Buccament Bay resort in St Vincent, aptly described by the resort on its website as “cradled by lush mountains” but said by locals to be constructed on what is now claimed to be a “known flood plain”
By Caribbean News Now contributor
KINGSTOWN, St Vincent -- Harlequin Hotels and Resorts (UK) Limited, the owner of Buccament Bay Resort in St Vincent, which was severely affected by flooding from the recent torrential rains, has denied that the resort was constructed on a known flood plain.
In a letter to the editor
(since amended following complaints of defamation from Harlequin’s in-house lawyers), Caribbean News Now
reader Peter Binose said, “Buccament Bay Resort was built on a known flood plain and areas that were known as swamp. Flooding of this area has been happening since the very beginning of the valley, which acts like a great funnel draining into the bay itself.”
In response, Daniel Abrams, Harlequin’s in house solicitor, denied this assertion.
“Buccament Bay was not built on a known flood plain or swamp. The government provided building specifications that were complied with during constructions to avoid flooding etc. This scale of the flooding was unprecedented and could not have been foreseen when the resort was being designed and built. We understand that St Vincent suffered the worst rainfall for over 100 years and an act of god that could not be accounted for,” Abrams said.
According to Abrams, the developer carried out its own due diligence and would not have purchased land from the government on a known flood plain/swamp.
“Since construction started in 2006, this is the only event of its type which supports the developer and government sale. The extremity of the rainfall was the cause of the damage, nothing else,” he said.
Binose disputes any claim that denies the long term nature of the problem.
“Yesterday I interviewed several very old men in the valley; they told me that they remember this happening before, but before there was much development, when it was all farmland. They even told me of a big club house someway before the casino, which was destroyed and completely washed away during such a flood,” he said.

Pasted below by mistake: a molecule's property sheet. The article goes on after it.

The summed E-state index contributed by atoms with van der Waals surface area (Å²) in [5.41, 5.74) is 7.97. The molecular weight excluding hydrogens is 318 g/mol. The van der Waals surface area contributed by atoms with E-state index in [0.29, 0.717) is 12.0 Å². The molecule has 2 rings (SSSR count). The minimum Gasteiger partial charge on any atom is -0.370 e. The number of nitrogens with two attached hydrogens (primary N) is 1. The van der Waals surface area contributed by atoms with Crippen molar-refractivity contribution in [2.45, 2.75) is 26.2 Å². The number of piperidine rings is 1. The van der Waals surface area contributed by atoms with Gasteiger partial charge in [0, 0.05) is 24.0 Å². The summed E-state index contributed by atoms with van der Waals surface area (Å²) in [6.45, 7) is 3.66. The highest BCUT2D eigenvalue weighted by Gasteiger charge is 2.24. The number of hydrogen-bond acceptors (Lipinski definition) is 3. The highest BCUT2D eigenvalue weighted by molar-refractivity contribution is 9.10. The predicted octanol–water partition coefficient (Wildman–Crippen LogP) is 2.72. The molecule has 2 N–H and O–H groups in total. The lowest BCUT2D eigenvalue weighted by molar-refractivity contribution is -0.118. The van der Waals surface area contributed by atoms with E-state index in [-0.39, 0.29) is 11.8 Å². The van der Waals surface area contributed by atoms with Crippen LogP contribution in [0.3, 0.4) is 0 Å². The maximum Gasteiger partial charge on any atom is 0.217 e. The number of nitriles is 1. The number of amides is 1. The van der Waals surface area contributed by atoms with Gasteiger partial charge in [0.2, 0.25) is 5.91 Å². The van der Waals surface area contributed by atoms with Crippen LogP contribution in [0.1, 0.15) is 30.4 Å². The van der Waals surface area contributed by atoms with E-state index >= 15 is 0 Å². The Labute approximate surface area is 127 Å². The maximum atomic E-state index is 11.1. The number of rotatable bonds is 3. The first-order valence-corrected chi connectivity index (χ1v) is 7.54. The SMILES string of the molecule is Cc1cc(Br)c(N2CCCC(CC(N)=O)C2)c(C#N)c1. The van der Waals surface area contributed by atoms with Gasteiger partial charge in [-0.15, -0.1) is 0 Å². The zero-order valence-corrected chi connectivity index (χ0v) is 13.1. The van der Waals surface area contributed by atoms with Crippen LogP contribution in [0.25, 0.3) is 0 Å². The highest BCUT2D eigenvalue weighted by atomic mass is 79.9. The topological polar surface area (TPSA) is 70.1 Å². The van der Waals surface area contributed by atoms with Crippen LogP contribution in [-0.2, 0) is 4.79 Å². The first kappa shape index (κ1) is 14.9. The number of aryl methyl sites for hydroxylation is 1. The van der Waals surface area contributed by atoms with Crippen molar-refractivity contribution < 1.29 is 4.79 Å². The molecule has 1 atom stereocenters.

Abrams also denied reports that all Christmas and New Year guests at the resort were evacuated.
“This is completely untrue,” he said, “Some guests had to be moved to other accommodation within the resort but the resort continued to operate throughout.”
However, Liz Burrows, a guest at the resort who arrived on December 27, said that the resort should
have been evacuated because the villas were a health hazard and not fit to be slept in.
“In the interests of guests’ health, no further guest should have been allowed on the resort until it has been cleaned professionally (not with hosepipes) and disinfected. The flood waters went through the majority of the resort carrying mud and water, and probably sewage through most of the site. Anyone walking around barefoot would surely be a risk to disease,” she said.
According to Burrows, guests demanded to be evacuated by the tour operator because of what they perceived to be the health risk at the resort.
In later comments clarifying his earlier letter, Binose said that Buccament village has in the past been subject to very serious sea surge, mainly when the wind reverses as hurricanes or big storms pass.
Layou, the town just along the coast, has a history of being battered by the sea, he said.
According to Binose, the Layou seafront sea wall was completed in 2006. The sea defence was built there because the town was inundated by seawater every time a major storm went by.
“Government planners and engineers spent years studying this coastline; I am sure they are fully aware of the sea surge threat in the area of Buccament, because it has happened before,” he said.
“My concern is that development has taken place in areas along the river that are prone to flooding. They have built many new houses and a very nice restaurant by the main road at Buccament. There is also the new resort,” he continued.
Binose claimed that a lot of this development took place without any extra protective engineering for the river in case of flooding.
However, Abrams said that Buccament Bay has river defences in place to provide for increased rainfall that have worked well until now.
“The water levels experienced in the last few days could not have been expected or prepared for. In fact, were it not for the river defences in place, the effect on Buccament Bay would have been far worse,” he maintained.
Binose acknowledged that, in the case of the resort, it did construct a river wall.
“But it’s my personal belief that it helped divert most of the water to Buccament village. There have been a number of previous complaints since the wall was erected by people living in the village of houses being flooded that had never flooded before,” he explained.
Abrams, on the other hand, rejected any blame on the part of Buccament Bay for the flooding of the village.
“This statement is untrue and with no evidence and will do nothing more than incite negative feeling towards the resort and potentially damage the business,” he said.